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The Northeast UAV Airspace Integration Research (NUAIR) Alliance in the US recently partnered with WindShape and TruWeather Solutions to test the impact of wind on the performance of different types of unmanned aircraft systems (UAV). “We know that weather impacts small drones in a variety of ways, and these tests have enabled us to evaluate the impact and each platform’s capacity to reject atmospheric disturbances and maintain safe flight,” says Major General Marke F. “Hoot” Gibson (ret.), CEO of the NUAIR Alliance. “This information is critical for the safe integration of drones in the national airspace and, hopefully at some point, unlocking the commercial potential of UAV.”
Windshape’s technology uses numerous small fans that generate variable wind profiles. This modular wind generation system enabled the partners to evaluate drones within a controlled, safe and repeatable environment for airworthiness and improved platform engineering, officials at NUAIR explained. “Our goal is to support the drone industry by providing drone-specific test solutions,” Guillaume Catry, CEO of WindShape, told “We believe we can facilitate the drone industry by allowing manufacturers to demonstrate that their drones can overcome weather obstacles and safely achieve their mission.” For its part, TruWeather has developed technology to better predict micro-weather so that UAV pilots can make more informed decisions and advance mission effectiveness. The more it understands how winds affect different UAV platforms, the better the company can tailor its micro-weather prediction to specific platforms.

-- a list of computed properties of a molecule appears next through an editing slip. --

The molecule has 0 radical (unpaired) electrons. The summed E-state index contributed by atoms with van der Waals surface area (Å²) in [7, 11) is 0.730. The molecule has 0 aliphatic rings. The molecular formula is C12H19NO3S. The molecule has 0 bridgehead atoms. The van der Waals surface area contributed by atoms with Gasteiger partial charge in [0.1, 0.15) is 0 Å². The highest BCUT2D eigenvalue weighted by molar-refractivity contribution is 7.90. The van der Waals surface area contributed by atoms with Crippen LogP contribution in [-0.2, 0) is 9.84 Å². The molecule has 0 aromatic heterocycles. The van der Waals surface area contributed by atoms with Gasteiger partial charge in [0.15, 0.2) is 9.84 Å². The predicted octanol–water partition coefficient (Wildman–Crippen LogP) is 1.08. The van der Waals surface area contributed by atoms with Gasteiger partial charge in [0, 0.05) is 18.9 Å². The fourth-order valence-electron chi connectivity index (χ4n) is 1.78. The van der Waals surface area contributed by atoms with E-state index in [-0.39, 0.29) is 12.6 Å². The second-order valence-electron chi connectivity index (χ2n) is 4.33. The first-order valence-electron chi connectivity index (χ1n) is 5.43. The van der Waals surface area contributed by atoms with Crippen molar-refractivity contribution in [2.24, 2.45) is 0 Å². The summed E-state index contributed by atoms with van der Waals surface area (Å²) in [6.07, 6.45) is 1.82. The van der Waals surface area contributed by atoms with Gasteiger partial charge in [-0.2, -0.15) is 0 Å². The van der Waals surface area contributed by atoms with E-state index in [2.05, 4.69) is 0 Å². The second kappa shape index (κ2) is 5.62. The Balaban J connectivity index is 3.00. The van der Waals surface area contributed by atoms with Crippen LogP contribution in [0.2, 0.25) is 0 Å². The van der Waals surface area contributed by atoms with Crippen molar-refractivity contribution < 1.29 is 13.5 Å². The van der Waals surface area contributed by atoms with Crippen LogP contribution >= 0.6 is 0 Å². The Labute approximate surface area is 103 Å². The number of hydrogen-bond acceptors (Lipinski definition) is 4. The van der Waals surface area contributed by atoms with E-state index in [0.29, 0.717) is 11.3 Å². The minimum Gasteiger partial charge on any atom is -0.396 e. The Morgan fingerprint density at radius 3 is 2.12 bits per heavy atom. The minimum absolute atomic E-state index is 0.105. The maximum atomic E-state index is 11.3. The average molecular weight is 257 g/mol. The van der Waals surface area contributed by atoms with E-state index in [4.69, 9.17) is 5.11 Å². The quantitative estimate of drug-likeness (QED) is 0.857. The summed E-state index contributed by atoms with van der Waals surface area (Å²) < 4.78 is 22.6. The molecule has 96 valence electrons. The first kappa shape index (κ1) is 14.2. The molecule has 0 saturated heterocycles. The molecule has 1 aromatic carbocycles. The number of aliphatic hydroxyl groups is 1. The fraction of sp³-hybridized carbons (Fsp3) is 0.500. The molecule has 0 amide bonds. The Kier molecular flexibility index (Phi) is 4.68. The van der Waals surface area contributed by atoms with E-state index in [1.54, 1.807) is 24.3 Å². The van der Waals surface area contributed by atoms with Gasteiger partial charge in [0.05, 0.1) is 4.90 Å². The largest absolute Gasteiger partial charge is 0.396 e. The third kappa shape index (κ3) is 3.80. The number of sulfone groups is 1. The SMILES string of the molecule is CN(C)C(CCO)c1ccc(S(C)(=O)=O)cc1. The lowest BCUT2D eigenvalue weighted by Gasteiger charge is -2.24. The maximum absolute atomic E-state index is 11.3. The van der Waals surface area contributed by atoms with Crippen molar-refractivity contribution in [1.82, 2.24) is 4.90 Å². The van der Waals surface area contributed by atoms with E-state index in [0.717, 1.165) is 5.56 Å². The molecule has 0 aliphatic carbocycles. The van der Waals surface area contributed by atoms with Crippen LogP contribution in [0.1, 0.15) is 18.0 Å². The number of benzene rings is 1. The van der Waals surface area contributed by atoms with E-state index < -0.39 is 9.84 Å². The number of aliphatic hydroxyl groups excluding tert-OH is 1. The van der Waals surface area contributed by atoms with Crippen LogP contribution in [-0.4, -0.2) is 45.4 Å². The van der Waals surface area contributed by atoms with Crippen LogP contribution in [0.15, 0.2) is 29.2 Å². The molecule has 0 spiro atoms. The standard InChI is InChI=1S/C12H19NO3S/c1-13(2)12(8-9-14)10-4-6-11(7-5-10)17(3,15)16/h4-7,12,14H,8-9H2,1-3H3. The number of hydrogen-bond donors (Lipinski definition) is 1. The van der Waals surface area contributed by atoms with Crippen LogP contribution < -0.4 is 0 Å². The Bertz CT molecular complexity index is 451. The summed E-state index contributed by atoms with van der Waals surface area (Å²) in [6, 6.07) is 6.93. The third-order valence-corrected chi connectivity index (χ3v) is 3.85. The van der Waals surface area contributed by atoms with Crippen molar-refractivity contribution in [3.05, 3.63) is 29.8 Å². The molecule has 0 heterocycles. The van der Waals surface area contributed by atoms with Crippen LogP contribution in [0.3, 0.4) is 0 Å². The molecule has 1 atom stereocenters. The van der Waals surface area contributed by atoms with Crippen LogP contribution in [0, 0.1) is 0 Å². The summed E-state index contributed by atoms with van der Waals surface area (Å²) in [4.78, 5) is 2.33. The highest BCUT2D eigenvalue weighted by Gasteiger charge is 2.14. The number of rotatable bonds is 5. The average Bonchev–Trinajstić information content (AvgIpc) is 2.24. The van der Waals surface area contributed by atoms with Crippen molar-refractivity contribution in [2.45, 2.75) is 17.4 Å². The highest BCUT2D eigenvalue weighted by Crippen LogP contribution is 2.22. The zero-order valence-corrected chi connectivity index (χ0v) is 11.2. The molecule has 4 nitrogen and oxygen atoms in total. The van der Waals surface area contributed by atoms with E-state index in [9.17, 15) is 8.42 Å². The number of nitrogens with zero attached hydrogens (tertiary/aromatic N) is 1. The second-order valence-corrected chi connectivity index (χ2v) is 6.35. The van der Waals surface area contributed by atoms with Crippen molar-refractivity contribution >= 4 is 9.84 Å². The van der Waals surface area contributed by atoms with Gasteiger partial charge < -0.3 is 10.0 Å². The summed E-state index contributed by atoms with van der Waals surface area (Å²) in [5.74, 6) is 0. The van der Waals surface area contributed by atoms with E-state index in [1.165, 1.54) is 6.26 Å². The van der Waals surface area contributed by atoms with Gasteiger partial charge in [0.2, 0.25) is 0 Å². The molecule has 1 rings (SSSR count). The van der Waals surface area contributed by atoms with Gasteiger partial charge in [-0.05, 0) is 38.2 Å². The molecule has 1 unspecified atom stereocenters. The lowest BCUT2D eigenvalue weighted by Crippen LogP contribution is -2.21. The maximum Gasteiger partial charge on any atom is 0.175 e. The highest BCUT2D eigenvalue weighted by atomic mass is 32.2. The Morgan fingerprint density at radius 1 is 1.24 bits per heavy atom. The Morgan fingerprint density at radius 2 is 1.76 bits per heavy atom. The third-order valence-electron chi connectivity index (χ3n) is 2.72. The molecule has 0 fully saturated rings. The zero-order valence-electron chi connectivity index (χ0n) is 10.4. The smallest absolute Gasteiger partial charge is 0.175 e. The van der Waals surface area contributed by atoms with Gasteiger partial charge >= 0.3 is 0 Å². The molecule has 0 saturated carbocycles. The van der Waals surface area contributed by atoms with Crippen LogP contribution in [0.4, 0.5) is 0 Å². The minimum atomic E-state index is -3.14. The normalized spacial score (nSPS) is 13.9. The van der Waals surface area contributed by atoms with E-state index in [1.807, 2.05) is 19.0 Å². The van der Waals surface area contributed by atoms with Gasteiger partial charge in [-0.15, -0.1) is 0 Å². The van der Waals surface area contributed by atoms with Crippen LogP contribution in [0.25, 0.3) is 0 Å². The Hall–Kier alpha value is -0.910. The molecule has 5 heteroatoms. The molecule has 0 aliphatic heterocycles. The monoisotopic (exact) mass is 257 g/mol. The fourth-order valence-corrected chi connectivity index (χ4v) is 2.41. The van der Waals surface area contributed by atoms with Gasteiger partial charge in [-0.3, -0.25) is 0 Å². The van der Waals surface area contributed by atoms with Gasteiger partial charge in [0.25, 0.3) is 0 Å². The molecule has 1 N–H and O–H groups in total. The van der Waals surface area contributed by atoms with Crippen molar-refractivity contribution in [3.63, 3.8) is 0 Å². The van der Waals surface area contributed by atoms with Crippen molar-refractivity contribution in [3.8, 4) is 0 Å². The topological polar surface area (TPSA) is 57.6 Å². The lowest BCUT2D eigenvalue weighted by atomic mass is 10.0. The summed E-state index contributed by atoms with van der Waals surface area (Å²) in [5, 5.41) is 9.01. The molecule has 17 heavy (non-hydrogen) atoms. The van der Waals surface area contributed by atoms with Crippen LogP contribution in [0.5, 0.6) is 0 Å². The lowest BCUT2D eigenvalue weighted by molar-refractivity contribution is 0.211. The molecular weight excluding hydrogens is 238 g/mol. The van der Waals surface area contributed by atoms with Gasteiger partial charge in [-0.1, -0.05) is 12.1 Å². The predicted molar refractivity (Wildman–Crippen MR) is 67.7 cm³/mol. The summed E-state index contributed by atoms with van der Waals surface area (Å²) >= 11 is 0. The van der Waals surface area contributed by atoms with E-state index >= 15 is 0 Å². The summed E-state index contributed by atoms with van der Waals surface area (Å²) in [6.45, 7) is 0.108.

Don Berchoff, co-founder of TruWeather, says, “TruWeather envisions a day when weather alerts and predictions are specifically tailored for each drone. A weather simulator to test and certify drones in varying weather conditions will enable development of drone-specific weather analytics to increase drone safety, productivity and revenue generation.”